Even though television is still the top source for new product launch discovery, according to our survey (download the ebook with full data here), the multi-stream experience is taking over the way we consume media.
Despite its use as a source for learning about new products, the decrease in influence of TV advertising and news can be attributed to the shift in how consumers watch broadcast media. While our survey shows that 68 percent of consumers still learn about new products from commercials and 42 percent of those are influenced enough to try the product, it’s getting harder for commercials to win consumer attention with the advent of smartphones, tablets and other devices.
Another interesting takeaway: nearly 60 percent of consumers surveyed reported they browse the Internet while watching TV at least some of the time- the multi-steam experience.
Over 30 percent of Millennials say they search online for products they’ve just seen on TV and 20 percent of Gen Xers do the same. Brands need to take advantage of this, whether it’s boosting search terms, videos or reviews from customers, tips and tricks from a spokesperson, or images from social sites of the product. Some brands are already displaying short links or search phrases during the commercial to lure consumers online. Others are using more complex methods, promoting apps like Shazam, which conducts a search based on the audio from the commercial and can produce an online destination for the viewer.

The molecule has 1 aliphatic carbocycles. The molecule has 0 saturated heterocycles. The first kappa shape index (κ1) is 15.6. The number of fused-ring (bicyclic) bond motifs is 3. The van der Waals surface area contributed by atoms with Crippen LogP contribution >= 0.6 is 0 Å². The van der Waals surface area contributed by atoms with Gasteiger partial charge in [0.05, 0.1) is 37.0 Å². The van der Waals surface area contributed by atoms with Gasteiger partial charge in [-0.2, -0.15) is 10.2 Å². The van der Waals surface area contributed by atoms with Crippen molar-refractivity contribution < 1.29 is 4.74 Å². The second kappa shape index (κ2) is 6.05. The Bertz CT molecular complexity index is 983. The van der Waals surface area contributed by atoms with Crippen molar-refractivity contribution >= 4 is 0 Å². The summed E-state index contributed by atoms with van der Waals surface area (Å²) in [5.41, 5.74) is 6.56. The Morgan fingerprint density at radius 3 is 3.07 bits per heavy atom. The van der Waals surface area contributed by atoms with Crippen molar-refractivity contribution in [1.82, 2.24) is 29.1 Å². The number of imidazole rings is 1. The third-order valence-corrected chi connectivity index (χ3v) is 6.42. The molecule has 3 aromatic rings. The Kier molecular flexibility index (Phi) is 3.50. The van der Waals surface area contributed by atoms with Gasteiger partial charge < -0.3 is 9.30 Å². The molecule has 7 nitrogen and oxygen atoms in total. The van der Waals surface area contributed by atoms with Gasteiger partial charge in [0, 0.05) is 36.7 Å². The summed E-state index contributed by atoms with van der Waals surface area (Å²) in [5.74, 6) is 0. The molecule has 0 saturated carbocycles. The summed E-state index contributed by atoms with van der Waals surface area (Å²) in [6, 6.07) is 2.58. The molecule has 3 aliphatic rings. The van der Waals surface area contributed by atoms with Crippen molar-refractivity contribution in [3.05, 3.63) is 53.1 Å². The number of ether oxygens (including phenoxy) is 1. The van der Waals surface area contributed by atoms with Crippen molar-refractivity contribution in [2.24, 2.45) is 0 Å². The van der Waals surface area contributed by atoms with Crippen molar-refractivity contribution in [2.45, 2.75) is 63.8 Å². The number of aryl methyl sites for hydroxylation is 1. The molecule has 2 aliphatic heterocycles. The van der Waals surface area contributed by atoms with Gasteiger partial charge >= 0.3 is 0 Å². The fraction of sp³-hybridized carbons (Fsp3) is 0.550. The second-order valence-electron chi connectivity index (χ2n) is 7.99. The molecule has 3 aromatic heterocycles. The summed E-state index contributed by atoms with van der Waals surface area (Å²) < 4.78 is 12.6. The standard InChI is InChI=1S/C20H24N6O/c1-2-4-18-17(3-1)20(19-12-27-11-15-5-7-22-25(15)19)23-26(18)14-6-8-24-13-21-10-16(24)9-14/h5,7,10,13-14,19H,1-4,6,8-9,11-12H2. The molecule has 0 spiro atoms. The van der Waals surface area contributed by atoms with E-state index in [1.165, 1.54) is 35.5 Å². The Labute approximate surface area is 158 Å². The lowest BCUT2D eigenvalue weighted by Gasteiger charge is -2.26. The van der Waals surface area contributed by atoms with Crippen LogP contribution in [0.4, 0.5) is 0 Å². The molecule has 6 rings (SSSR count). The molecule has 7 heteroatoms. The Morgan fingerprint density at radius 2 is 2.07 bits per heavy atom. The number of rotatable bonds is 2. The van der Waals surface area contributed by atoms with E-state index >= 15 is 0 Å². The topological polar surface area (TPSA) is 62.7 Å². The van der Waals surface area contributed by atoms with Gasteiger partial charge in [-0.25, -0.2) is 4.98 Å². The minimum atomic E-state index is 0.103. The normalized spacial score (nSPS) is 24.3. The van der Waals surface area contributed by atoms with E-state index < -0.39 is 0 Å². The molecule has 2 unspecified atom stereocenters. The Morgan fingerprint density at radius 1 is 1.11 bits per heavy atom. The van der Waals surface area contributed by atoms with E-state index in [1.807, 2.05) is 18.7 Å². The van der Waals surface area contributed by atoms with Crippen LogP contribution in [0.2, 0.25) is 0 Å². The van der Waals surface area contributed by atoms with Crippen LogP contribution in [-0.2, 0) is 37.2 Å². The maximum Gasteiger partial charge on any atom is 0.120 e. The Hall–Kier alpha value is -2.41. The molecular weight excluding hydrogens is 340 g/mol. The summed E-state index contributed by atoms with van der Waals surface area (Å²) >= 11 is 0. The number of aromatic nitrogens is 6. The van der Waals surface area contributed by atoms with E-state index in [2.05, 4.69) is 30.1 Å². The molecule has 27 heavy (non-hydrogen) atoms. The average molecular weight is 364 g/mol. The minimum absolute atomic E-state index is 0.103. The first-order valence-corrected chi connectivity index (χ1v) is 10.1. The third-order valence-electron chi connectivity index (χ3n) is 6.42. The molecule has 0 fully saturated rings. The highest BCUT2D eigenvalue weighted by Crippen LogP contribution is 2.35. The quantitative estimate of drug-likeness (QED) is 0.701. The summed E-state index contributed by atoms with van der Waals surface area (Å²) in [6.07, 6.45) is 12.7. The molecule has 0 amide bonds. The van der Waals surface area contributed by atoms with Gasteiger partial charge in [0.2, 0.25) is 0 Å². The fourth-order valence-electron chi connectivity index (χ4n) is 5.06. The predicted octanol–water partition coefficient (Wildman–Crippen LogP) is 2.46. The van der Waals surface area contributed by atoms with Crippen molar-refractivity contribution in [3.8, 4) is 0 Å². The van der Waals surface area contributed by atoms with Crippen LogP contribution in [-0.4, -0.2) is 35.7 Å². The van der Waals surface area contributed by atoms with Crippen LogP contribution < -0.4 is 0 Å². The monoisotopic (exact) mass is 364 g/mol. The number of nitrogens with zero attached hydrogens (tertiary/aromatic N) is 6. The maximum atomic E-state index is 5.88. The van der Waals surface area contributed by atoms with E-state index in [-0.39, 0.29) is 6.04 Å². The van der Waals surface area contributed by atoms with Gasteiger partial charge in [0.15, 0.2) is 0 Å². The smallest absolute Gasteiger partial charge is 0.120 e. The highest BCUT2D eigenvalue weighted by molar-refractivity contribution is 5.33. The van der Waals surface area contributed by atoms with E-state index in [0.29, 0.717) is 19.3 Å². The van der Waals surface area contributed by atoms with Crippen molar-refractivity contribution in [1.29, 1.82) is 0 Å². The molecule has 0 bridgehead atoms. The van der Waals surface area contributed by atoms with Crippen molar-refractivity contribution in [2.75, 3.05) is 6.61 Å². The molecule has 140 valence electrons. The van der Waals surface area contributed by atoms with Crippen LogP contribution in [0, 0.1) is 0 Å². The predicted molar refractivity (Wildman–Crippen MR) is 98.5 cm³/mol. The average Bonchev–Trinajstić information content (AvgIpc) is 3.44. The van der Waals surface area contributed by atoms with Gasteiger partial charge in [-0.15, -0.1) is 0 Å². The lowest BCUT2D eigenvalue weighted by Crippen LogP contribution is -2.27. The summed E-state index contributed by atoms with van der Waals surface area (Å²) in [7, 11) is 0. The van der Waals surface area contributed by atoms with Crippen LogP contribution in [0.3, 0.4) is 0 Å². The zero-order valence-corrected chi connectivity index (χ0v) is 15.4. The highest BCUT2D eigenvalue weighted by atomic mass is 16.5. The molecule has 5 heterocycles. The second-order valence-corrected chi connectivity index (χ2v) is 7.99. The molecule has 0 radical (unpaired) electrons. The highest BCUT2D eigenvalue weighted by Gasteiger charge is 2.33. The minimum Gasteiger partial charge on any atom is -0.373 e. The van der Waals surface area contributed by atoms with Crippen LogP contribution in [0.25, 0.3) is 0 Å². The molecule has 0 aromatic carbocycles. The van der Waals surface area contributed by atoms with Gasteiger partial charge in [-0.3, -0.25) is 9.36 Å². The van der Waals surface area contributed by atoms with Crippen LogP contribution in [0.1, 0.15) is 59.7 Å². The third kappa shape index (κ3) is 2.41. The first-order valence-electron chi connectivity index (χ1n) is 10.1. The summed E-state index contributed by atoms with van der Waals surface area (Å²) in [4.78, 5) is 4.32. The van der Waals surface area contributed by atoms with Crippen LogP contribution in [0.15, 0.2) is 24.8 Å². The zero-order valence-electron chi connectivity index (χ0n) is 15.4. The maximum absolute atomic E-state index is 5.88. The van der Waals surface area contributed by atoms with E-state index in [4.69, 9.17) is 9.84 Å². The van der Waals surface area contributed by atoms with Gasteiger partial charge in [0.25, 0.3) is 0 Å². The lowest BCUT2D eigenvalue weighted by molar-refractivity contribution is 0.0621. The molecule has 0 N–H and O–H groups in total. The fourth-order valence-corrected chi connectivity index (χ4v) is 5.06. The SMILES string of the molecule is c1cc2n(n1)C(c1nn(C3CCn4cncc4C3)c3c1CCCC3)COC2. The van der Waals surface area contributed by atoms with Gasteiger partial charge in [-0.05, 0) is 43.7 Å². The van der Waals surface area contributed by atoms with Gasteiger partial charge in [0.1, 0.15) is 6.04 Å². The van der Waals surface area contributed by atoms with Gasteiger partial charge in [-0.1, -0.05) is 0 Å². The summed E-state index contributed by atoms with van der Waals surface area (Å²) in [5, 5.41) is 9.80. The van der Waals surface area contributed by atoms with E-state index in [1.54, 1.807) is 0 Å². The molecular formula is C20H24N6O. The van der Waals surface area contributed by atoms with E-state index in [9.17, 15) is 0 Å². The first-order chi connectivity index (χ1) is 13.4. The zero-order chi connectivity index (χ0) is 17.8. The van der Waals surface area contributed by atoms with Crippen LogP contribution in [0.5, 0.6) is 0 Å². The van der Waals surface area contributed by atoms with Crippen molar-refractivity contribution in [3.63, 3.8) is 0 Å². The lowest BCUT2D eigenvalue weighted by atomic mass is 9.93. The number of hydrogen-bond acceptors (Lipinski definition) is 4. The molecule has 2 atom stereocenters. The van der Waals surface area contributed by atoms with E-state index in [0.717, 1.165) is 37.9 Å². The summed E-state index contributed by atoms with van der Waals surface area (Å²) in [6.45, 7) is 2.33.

The moral of the story is integrated marketing –and we think this trend is here to stay.
The Most Memorable New Product Launch survey identifies strategies and tactics that brands use to motivate consumers to try and buy new products. Conducted by Schneider Associates and Sentient Decision Science, the Most Memorable New Product Launch survey identifies trends, tracks national product launches and reveals how consumers respond to traditional and new media.
This year we developed an e-book about the 2013 Most Memorable New Product Launch survey. We’ll be sharing our research findings and insights each week, so be sure to check back! Next week we discuss our seventh insight, gender equality in marketing and how it impacts purchasing power.
Tuesday, October 28th 2014
BuzzFeed is an integral part of any 20-something’s Internet search history; it’s the go-to source for snarky “list-icles,” GIFs and animal pics. A few weeks ago, the site whose content always seems to go viral began experimenting with e-commerce-enabled branded content.
The first post incorporating buying capabilities is a sponsored post from L’Oreal’s Makeup.com titled, “11 Vintage Hairstyles Anyone Can Pull Off.” The post is exactly what one would expect from BuzzFeed: GIFs galore; pop culture references and links to third-party sites where you can teach yourself how to get that fancy ‘do.’ New to the party is a link beneath each photo caption which exclaims, “Get the tools for the look here,” and links to a L’Oreal webpage where readers can purchase the products used in the article to build the look.